Moon-like craters found in US from 'mega-impact BEFORE dinosaurs'

A CLUSTER of craters never before seen on Earth has been discovered in the US state of Wyoming, according to a new study.

The study, entitled Secondary cratering on Earth: The Wyoming impact crater field, was published in the Geological Society of America Bulletin last week.

The discovery was made in a 40km by 90km area that scientists call the Wyoming Impact Crater Field, just outside the cities of Casper and Douglas.

According to the team of researchers, which consists of both American and German scientists, the field of several dozen craters is thought to have formed from some sort of powerful impact approximately 280 million years ago.

The scientists also seem to believe that the 31 craters, which measure between 10−70 meters in diameter, are 'secondary craters' stemming from a larger primary crater.

According to the study, the secondary craters are perplexing to researchers because while they contained "corresponding shock features," they were missing meteorite relics.

However, the researchers believe that they might have potentially formed via "ejecta," or ejected material, from the primary crater.

"The trajectories indicate a single source and show that the craters were formed by ejected blocks from a large primary crater," project leader Thomas Kenkmann, professor of geology at the University of Freiburg, Germany said.

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Also perplexing is that secondary craters are typically found on celestial bodies like the Moon and Mars as they contain zero-to-thin atmospheres, so finding them on Earth, which has a thick atmosphere, is a strange and rare occurrence.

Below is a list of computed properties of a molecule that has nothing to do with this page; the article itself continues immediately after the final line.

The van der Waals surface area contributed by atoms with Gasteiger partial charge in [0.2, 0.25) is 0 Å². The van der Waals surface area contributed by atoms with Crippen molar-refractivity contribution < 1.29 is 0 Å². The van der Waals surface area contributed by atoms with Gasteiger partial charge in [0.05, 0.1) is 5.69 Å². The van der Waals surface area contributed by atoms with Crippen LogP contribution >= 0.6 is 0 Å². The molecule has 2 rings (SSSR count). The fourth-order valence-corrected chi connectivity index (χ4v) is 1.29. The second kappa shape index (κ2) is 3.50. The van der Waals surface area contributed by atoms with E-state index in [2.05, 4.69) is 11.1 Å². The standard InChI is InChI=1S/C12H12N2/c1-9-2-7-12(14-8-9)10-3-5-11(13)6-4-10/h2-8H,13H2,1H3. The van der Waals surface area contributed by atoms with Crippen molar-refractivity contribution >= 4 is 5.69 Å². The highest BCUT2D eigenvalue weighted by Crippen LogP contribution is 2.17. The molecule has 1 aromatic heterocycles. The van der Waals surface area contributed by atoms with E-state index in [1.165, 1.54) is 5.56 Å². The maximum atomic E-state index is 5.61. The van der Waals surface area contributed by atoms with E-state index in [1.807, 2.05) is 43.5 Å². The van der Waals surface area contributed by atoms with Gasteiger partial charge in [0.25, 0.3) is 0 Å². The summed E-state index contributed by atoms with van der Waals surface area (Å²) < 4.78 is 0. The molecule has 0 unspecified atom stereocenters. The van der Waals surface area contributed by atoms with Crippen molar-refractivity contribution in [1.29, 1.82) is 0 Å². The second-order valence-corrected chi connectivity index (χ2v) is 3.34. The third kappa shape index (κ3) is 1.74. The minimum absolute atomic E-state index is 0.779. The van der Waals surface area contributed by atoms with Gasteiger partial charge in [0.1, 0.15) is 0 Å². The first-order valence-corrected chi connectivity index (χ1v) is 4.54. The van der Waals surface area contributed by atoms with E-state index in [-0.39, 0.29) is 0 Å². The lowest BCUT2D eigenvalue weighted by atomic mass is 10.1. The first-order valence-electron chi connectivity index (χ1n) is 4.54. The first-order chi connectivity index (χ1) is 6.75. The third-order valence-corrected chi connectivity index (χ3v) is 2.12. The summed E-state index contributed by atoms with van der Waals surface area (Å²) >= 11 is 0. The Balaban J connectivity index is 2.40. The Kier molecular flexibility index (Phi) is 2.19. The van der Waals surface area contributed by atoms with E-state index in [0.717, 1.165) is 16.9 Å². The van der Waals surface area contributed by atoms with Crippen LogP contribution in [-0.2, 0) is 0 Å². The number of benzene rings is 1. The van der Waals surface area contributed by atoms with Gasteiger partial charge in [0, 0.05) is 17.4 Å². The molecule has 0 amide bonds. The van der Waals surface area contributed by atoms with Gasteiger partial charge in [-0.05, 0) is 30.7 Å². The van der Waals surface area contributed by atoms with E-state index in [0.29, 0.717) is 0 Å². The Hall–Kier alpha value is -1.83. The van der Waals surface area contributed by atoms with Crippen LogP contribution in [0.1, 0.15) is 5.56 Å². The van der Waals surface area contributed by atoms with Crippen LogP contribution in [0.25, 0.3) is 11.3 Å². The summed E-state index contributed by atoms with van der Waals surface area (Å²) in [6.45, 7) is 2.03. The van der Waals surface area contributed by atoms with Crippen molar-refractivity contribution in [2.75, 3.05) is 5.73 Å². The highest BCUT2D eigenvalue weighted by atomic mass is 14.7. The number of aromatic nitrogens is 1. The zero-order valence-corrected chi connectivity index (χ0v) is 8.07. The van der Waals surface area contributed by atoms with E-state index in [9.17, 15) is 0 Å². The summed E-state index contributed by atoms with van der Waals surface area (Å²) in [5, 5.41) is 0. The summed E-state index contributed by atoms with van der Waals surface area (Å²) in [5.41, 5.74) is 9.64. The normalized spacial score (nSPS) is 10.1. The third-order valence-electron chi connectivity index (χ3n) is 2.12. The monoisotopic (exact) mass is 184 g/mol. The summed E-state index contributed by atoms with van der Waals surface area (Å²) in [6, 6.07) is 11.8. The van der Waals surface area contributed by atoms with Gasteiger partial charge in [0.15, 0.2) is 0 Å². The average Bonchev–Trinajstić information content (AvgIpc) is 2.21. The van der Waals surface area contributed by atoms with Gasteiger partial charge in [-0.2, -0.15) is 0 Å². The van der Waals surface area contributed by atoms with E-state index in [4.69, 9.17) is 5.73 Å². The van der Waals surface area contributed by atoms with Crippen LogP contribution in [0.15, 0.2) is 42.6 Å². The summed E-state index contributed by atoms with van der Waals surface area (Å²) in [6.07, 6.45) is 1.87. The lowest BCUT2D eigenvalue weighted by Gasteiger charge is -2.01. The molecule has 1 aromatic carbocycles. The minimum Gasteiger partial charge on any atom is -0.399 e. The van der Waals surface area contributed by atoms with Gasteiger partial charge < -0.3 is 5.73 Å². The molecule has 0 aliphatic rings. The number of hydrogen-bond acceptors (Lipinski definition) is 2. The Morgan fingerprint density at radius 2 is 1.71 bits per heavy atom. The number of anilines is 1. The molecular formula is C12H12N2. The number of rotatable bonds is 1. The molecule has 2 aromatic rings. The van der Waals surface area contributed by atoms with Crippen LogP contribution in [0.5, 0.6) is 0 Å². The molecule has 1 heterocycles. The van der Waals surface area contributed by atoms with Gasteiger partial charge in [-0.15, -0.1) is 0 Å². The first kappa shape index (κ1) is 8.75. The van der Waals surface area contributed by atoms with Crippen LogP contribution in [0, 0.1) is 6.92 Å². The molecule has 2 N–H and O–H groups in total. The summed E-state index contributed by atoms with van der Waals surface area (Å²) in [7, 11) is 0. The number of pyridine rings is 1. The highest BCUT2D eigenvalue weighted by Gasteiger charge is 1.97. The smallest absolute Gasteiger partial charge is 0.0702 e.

"Here, for the first time, evidence is provided that secondary cratering has been possible on Earth," the scientists note in the study.

"Secondary craters around larger craters are well known from other planets and moons but have never been found on Earth," Kenkmann said.

Secondary impact craters differ from primary craters in that they possess more shallow depth, as well as ray-like patterns.

The team of scientists explained in the study that they used satellites, drones, geological fieldwork, microscopic analysis, and modeling to gather their data.

As a potential next step, the team proposed a "comprehensive geophysical survey of the deep northern Denver basin" to locate the primary crater.

They also encouraged the hydrocarbon exploration industry to "actively support and accompany the search for the primary crater and to report unusual occurrences.”

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